The first question might be whether vocation and profession are coterminous. I shy away from the statements about “passion” and “reward” when describing my job. I have no passion for much of the paper that litters my desk and my reward is fundamentally pay. How about taking pride? Yes, I take pride in a class that goes well, I enjoy talking to  all sorts of students and coworkers, and it has come as something of a surprise at this end of my working life to find I have friends deeply woven into my appreciation of a working day. But was that why I became a teacher in the first place? To have friends? If so, I think I have waited a long time. I wonder whether this is a half truth, or a simplified story. Maybe teaching appeals because of the relational aspect of the work.

This particular hare was started by my good colleague Georgina Glenny, whose research seminar today talked a lot, in among her subject (the difficulty of designing for “interventions”) about pedagogy and relationships. I did not become a teacher – in any of the sectors I’ve experienced – because of the standards agenda. I did not become a teacher because I read a book on teaching. I don’t even think I principally chose to teach to “make a difference.” I think I became a teacher because I discern that I am good at getting on with people, by and large; I enjoy people’s company. I really enjoy watching people learn, and helping people to learn, and the best places I’ve found to do this are Nurseries and Universities. As part of that I came, through my own children and then through those I worked with, to love their worlds, and drawing on my own reading history the literature that illuminates it, from Moomins to present day reading such as Raymie Nightingale. I know other people see the job differently, and other people who share my kick from watching learning see it better in other places. Is this vocation? I come (back) to the early monastics, to the advice from Abba Nisteros:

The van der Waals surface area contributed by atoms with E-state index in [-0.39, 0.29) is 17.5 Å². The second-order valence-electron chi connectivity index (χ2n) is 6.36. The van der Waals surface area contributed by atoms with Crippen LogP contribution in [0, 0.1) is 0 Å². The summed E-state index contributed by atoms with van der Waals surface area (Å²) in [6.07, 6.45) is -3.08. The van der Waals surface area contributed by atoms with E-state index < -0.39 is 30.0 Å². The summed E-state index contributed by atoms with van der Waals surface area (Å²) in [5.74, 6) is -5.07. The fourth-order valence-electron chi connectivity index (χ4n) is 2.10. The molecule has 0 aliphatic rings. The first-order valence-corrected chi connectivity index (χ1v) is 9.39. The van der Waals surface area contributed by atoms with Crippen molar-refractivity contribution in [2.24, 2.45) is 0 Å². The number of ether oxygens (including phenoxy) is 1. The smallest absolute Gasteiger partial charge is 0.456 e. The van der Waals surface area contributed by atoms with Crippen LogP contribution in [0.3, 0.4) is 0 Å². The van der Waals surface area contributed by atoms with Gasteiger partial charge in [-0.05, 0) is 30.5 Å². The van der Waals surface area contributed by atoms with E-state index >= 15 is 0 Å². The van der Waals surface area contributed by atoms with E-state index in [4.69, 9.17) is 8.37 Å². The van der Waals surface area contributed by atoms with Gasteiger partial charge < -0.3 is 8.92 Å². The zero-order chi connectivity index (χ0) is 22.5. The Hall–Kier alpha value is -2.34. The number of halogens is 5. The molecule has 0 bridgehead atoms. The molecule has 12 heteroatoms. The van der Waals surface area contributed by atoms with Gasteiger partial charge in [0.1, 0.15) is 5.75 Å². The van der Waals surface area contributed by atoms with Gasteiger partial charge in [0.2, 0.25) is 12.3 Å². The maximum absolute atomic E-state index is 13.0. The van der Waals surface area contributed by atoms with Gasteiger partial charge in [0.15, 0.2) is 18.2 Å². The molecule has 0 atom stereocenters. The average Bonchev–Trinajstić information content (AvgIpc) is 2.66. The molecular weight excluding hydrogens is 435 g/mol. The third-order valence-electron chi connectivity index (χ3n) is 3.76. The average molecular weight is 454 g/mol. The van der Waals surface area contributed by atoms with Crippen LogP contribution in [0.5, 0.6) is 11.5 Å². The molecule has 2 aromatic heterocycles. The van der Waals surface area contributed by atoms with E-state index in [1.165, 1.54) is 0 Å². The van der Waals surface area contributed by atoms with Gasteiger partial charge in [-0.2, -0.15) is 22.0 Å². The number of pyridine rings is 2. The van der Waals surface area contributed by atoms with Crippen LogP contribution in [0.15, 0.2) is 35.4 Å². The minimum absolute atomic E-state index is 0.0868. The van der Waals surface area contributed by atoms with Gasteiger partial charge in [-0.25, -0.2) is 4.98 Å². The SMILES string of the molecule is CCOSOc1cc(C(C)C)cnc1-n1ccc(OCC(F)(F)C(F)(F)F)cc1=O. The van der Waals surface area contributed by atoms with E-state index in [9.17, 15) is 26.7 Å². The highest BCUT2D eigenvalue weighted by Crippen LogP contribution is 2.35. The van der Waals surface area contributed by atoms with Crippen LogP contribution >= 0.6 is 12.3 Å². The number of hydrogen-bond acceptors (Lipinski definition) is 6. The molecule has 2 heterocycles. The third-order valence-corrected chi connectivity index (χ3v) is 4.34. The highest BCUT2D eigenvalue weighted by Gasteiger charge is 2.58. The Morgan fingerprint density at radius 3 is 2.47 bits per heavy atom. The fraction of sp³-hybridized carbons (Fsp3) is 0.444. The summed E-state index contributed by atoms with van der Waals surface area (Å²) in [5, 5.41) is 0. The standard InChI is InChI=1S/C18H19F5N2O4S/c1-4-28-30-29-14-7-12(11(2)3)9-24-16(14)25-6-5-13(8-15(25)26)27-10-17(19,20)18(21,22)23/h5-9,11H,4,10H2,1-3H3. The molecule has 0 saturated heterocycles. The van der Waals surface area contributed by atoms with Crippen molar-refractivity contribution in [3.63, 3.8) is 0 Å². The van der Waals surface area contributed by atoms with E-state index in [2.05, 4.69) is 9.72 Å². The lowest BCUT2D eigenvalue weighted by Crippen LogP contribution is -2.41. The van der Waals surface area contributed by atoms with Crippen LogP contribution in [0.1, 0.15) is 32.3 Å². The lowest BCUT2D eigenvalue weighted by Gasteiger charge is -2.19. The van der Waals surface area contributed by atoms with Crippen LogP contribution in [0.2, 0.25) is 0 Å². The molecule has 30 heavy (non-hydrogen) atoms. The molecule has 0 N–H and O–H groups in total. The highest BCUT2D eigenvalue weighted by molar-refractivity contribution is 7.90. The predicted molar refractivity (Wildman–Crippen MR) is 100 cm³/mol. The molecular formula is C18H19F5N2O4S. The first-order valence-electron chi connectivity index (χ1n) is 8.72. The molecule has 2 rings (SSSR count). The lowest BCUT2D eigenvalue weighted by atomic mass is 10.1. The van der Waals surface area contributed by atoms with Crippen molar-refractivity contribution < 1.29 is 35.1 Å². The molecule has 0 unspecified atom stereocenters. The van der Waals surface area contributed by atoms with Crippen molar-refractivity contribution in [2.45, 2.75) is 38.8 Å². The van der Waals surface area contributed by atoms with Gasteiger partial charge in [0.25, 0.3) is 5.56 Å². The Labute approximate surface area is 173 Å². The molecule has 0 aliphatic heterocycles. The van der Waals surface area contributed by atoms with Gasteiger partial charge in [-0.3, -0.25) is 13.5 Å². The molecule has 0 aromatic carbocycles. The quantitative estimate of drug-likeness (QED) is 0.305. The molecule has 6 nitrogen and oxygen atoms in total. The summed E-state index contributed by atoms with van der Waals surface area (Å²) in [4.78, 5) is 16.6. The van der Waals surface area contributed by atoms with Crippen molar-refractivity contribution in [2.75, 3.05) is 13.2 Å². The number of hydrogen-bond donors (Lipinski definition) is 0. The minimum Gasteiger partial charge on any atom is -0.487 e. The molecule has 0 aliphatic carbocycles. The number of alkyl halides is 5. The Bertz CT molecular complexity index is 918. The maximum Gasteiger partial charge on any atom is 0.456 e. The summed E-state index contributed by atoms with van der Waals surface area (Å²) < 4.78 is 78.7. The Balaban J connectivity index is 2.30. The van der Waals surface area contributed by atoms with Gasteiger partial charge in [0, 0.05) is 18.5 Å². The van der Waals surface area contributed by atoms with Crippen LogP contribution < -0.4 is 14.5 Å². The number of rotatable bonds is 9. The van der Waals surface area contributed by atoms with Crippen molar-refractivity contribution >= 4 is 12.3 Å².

Not all good works are alike, For Scripture says that Abraham was hospitable and God was with him. Elias loved solitary prayer and God was with him. David was humble and God was with him. Therefore whatever you see your soul to desire according to God do that thing and you shall keep your heart safe.

Even without God this makes sense. Do what your heart tells you and you can keep it safe. Love your work is at least part of this.


This takes me to a good (although not conclusive) place, but won’t do for a person spec. and a personal statement.  What we need is a way to communicate passion, commitment, love without cliche or threadbare argument, or laying ourselves open to overwork. This is as true of the profession as a whole as it is of the novice looking for a first job. Except for the mere contrarians, this is true of The Twitterers; except for the pale pen-pushers this is true of policy makers and enforcers; except for the person who has lost their way and should have left the profession years ago, this is true of teachers and educators from one end of the sector to the other. We need, bluntly, to know what we profess.